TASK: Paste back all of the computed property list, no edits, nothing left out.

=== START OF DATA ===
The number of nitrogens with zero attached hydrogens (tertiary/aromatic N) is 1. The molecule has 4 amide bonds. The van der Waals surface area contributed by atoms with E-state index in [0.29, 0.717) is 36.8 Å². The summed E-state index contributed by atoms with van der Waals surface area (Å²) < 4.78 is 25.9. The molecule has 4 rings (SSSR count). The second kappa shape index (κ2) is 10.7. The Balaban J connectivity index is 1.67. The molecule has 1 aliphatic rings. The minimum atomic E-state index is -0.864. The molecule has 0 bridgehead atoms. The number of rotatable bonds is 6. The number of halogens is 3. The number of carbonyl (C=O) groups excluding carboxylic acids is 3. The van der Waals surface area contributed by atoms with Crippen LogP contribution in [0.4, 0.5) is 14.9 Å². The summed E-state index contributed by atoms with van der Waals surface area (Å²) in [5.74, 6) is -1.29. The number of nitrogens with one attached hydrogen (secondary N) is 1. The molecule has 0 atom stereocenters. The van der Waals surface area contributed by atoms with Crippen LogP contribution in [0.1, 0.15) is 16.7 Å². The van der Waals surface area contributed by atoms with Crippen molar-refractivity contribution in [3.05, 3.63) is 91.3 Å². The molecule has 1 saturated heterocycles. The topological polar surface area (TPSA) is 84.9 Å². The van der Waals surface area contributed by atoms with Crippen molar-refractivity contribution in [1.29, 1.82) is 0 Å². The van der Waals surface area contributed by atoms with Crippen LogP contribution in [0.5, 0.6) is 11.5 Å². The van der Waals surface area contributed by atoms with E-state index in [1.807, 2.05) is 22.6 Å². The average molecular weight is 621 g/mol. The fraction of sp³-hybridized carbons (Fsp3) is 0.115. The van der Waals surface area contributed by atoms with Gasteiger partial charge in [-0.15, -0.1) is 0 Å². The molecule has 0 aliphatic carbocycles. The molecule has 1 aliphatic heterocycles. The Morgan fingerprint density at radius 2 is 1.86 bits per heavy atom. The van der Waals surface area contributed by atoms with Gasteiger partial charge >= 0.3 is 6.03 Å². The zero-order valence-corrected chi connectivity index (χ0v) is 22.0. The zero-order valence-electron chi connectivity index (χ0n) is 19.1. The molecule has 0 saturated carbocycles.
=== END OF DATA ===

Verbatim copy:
The number of nitrogens with zero attached hydrogens (tertiary/aromatic N) is 1. The molecule has 4 amide bonds. The van der Waals surface area contributed by atoms with E-state index in [0.29, 0.717) is 36.8 Å². The summed E-state index contributed by atoms with van der Waals surface area (Å²) < 4.78 is 25.9. The molecule has 4 rings (SSSR count). The second kappa shape index (κ2) is 10.7. The Balaban J connectivity index is 1.67. The molecule has 1 aliphatic rings. The minimum atomic E-state index is -0.864. The molecule has 0 bridgehead atoms. The number of rotatable bonds is 6. The number of halogens is 3. The number of carbonyl (C=O) groups excluding carboxylic acids is 3. The van der Waals surface area contributed by atoms with Crippen LogP contribution in [0.4, 0.5) is 14.9 Å². The summed E-state index contributed by atoms with van der Waals surface area (Å²) in [5.74, 6) is -1.29. The number of nitrogens with one attached hydrogen (secondary N) is 1. The molecule has 0 atom stereocenters. The van der Waals surface area contributed by atoms with Crippen LogP contribution in [0.1, 0.15) is 16.7 Å². The van der Waals surface area contributed by atoms with Crippen molar-refractivity contribution in [3.05, 3.63) is 91.3 Å². The molecule has 1 saturated heterocycles. The topological polar surface area (TPSA) is 84.9 Å². The van der Waals surface area contributed by atoms with Crippen molar-refractivity contribution in [1.29, 1.82) is 0 Å². The van der Waals surface area contributed by atoms with Crippen LogP contribution in [0.5, 0.6) is 11.5 Å². The van der Waals surface area contributed by atoms with E-state index in [1.807, 2.05) is 22.6 Å². The average molecular weight is 621 g/mol. The fraction of sp³-hybridized carbons (Fsp3) is 0.115. The van der Waals surface area contributed by atoms with Gasteiger partial charge in [-0.15, -0.1) is 0 Å². The molecule has 0 aliphatic carbocycles. The molecule has 1 aliphatic heterocycles. The Morgan fingerprint density at radius 2 is 1.86 bits per heavy atom. The van der Waals surface area contributed by atoms with Gasteiger partial charge >= 0.3 is 6.03 Å². The zero-order valence-corrected chi connectivity index (χ0v) is 22.0. The zero-order valence-electron chi connectivity index (χ0n) is 19.1. The molecule has 0 saturated carbocycles.